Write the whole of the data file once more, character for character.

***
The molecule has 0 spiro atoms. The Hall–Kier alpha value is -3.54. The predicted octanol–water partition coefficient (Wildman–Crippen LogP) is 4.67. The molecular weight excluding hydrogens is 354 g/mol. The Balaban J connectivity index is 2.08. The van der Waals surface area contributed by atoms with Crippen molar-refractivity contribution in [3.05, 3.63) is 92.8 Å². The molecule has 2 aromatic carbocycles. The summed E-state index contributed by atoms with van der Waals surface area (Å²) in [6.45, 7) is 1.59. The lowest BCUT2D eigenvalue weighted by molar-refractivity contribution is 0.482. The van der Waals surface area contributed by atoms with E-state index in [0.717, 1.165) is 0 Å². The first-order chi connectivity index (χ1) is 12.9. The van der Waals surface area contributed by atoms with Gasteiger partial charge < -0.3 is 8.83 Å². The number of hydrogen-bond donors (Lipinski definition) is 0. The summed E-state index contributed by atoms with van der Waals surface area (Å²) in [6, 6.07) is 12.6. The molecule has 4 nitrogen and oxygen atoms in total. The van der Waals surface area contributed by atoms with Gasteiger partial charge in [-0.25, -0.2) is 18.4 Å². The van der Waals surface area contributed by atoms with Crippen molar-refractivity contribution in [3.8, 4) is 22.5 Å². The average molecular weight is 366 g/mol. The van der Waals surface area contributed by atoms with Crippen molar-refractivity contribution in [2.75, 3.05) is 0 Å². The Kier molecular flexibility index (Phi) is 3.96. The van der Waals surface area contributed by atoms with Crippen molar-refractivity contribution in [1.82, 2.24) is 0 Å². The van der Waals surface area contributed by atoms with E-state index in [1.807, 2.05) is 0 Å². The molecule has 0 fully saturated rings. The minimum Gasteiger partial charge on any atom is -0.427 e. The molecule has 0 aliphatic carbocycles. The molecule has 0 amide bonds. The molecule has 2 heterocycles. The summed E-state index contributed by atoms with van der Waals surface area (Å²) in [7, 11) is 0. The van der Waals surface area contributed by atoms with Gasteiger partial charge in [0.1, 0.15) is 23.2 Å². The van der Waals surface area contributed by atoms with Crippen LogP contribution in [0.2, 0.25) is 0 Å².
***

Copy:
The molecule has 0 spiro atoms. The Hall–Kier alpha value is -3.54. The predicted octanol–water partition coefficient (Wildman–Crippen LogP) is 4.67. The molecular weight excluding hydrogens is 354 g/mol. The Balaban J connectivity index is 2.08. The van der Waals surface area contributed by atoms with Crippen molar-refractivity contribution in [3.05, 3.63) is 92.8 Å². The molecule has 2 aromatic carbocycles. The summed E-state index contributed by atoms with van der Waals surface area (Å²) in [6.45, 7) is 1.59. The lowest BCUT2D eigenvalue weighted by molar-refractivity contribution is 0.482. The van der Waals surface area contributed by atoms with E-state index in [0.717, 1.165) is 0 Å². The first-order chi connectivity index (χ1) is 12.9. The van der Waals surface area contributed by atoms with Gasteiger partial charge < -0.3 is 8.83 Å². The number of hydrogen-bond donors (Lipinski definition) is 0. The summed E-state index contributed by atoms with van der Waals surface area (Å²) in [6, 6.07) is 12.6. The molecule has 4 nitrogen and oxygen atoms in total. The van der Waals surface area contributed by atoms with Gasteiger partial charge in [-0.25, -0.2) is 18.4 Å². The van der Waals surface area contributed by atoms with Crippen molar-refractivity contribution in [3.8, 4) is 22.5 Å². The average molecular weight is 366 g/mol. The van der Waals surface area contributed by atoms with Crippen molar-refractivity contribution in [2.75, 3.05) is 0 Å². The Kier molecular flexibility index (Phi) is 3.96. The van der Waals surface area contributed by atoms with Crippen molar-refractivity contribution in [1.82, 2.24) is 0 Å². The van der Waals surface area contributed by atoms with E-state index in [1.807, 2.05) is 0 Å². The molecule has 0 fully saturated rings. The minimum Gasteiger partial charge on any atom is -0.427 e. The molecule has 0 aliphatic carbocycles. The molecule has 0 amide bonds. The molecule has 2 heterocycles. The summed E-state index contributed by atoms with van der Waals surface area (Å²) in [7, 11) is 0. The van der Waals surface area contributed by atoms with Gasteiger partial charge in [0.1, 0.15) is 23.2 Å². The van der Waals surface area contributed by atoms with Crippen LogP contribution in [0.2, 0.25) is 0 Å².